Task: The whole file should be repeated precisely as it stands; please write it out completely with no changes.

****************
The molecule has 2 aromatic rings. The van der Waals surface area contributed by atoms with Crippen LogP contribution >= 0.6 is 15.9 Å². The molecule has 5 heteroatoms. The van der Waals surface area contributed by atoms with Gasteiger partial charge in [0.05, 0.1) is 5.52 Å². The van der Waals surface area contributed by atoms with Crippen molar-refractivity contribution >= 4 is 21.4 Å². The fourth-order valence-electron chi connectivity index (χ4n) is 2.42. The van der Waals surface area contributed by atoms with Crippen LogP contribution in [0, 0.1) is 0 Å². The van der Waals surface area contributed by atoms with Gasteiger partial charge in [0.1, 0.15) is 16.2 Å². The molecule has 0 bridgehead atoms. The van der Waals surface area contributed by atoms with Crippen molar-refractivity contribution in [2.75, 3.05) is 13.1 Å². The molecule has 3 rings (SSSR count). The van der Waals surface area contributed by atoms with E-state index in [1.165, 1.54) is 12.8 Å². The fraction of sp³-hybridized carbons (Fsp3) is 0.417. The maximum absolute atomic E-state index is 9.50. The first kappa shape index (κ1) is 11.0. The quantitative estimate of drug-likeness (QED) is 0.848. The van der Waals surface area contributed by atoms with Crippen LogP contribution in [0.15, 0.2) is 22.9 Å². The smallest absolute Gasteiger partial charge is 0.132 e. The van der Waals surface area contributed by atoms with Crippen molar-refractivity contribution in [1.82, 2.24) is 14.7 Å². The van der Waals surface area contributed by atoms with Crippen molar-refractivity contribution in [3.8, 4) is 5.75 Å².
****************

The molecule has 2 aromatic rings. The van der Waals surface area contributed by atoms with Crippen LogP contribution >= 0.6 is 15.9 Å². The molecule has 5 heteroatoms. The van der Waals surface area contributed by atoms with Gasteiger partial charge in [0.05, 0.1) is 5.52 Å². The van der Waals surface area contributed by atoms with Crippen molar-refractivity contribution >= 4 is 21.4 Å². The fourth-order valence-electron chi connectivity index (χ4n) is 2.42. The van der Waals surface area contributed by atoms with Crippen LogP contribution in [0, 0.1) is 0 Å². The van der Waals surface area contributed by atoms with Gasteiger partial charge in [0.1, 0.15) is 16.2 Å². The molecule has 0 bridgehead atoms. The van der Waals surface area contributed by atoms with Crippen molar-refractivity contribution in [2.75, 3.05) is 13.1 Å². The molecule has 3 rings (SSSR count). The van der Waals surface area contributed by atoms with E-state index in [1.165, 1.54) is 12.8 Å². The fraction of sp³-hybridized carbons (Fsp3) is 0.417. The maximum absolute atomic E-state index is 9.50. The first kappa shape index (κ1) is 11.0. The quantitative estimate of drug-likeness (QED) is 0.848. The van der Waals surface area contributed by atoms with Crippen LogP contribution in [0.15, 0.2) is 22.9 Å². The smallest absolute Gasteiger partial charge is 0.132 e. The van der Waals surface area contributed by atoms with Crippen molar-refractivity contribution in [1.82, 2.24) is 14.7 Å². The van der Waals surface area contributed by atoms with Crippen molar-refractivity contribution in [3.8, 4) is 5.75 Å².